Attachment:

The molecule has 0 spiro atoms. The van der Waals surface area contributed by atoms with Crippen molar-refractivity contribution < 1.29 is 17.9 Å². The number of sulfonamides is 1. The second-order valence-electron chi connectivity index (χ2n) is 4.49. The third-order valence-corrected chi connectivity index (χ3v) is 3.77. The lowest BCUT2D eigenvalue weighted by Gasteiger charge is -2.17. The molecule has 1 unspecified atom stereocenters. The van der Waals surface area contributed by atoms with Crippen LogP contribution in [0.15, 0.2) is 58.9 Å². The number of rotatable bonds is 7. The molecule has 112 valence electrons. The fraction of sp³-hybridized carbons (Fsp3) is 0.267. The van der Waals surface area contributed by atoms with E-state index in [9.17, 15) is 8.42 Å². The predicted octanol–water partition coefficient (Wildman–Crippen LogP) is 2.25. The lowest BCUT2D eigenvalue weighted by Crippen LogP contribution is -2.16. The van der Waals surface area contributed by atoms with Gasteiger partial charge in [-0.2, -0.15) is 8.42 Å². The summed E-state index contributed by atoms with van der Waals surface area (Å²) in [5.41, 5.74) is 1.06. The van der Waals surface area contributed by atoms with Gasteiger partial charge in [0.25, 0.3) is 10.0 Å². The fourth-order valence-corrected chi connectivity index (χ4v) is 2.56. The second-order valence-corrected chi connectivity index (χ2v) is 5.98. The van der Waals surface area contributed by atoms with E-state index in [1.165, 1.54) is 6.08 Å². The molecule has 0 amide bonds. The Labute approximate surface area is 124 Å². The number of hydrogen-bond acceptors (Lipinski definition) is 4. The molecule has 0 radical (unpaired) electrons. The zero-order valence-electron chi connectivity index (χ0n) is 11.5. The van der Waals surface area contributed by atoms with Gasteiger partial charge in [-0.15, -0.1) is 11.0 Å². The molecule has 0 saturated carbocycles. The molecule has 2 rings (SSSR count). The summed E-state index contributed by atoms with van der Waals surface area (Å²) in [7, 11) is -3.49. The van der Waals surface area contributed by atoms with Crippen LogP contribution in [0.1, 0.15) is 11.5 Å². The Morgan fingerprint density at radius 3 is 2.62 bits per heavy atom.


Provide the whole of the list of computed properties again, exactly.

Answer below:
The molecule has 0 spiro atoms. The van der Waals surface area contributed by atoms with Crippen molar-refractivity contribution < 1.29 is 17.9 Å². The number of sulfonamides is 1. The second-order valence-electron chi connectivity index (χ2n) is 4.49. The third-order valence-corrected chi connectivity index (χ3v) is 3.77. The lowest BCUT2D eigenvalue weighted by Gasteiger charge is -2.17. The molecule has 1 unspecified atom stereocenters. The van der Waals surface area contributed by atoms with Crippen LogP contribution in [0.15, 0.2) is 58.9 Å². The number of rotatable bonds is 7. The molecule has 112 valence electrons. The fraction of sp³-hybridized carbons (Fsp3) is 0.267. The van der Waals surface area contributed by atoms with E-state index in [9.17, 15) is 8.42 Å². The predicted octanol–water partition coefficient (Wildman–Crippen LogP) is 2.25. The lowest BCUT2D eigenvalue weighted by Crippen LogP contribution is -2.16. The van der Waals surface area contributed by atoms with Gasteiger partial charge in [-0.2, -0.15) is 8.42 Å². The summed E-state index contributed by atoms with van der Waals surface area (Å²) in [5.41, 5.74) is 1.06. The van der Waals surface area contributed by atoms with Gasteiger partial charge in [0.25, 0.3) is 10.0 Å². The fourth-order valence-corrected chi connectivity index (χ4v) is 2.56. The second-order valence-corrected chi connectivity index (χ2v) is 5.98. The van der Waals surface area contributed by atoms with E-state index in [1.165, 1.54) is 6.08 Å². The molecule has 0 amide bonds. The Labute approximate surface area is 124 Å². The number of hydrogen-bond acceptors (Lipinski definition) is 4. The molecule has 0 radical (unpaired) electrons. The zero-order valence-electron chi connectivity index (χ0n) is 11.5. The van der Waals surface area contributed by atoms with Gasteiger partial charge in [-0.15, -0.1) is 11.0 Å². The molecule has 0 saturated carbocycles. The molecule has 2 rings (SSSR count). The summed E-state index contributed by atoms with van der Waals surface area (Å²) in [7, 11) is -3.49. The van der Waals surface area contributed by atoms with Crippen LogP contribution in [0.1, 0.15) is 11.5 Å². The Morgan fingerprint density at radius 3 is 2.62 bits per heavy atom.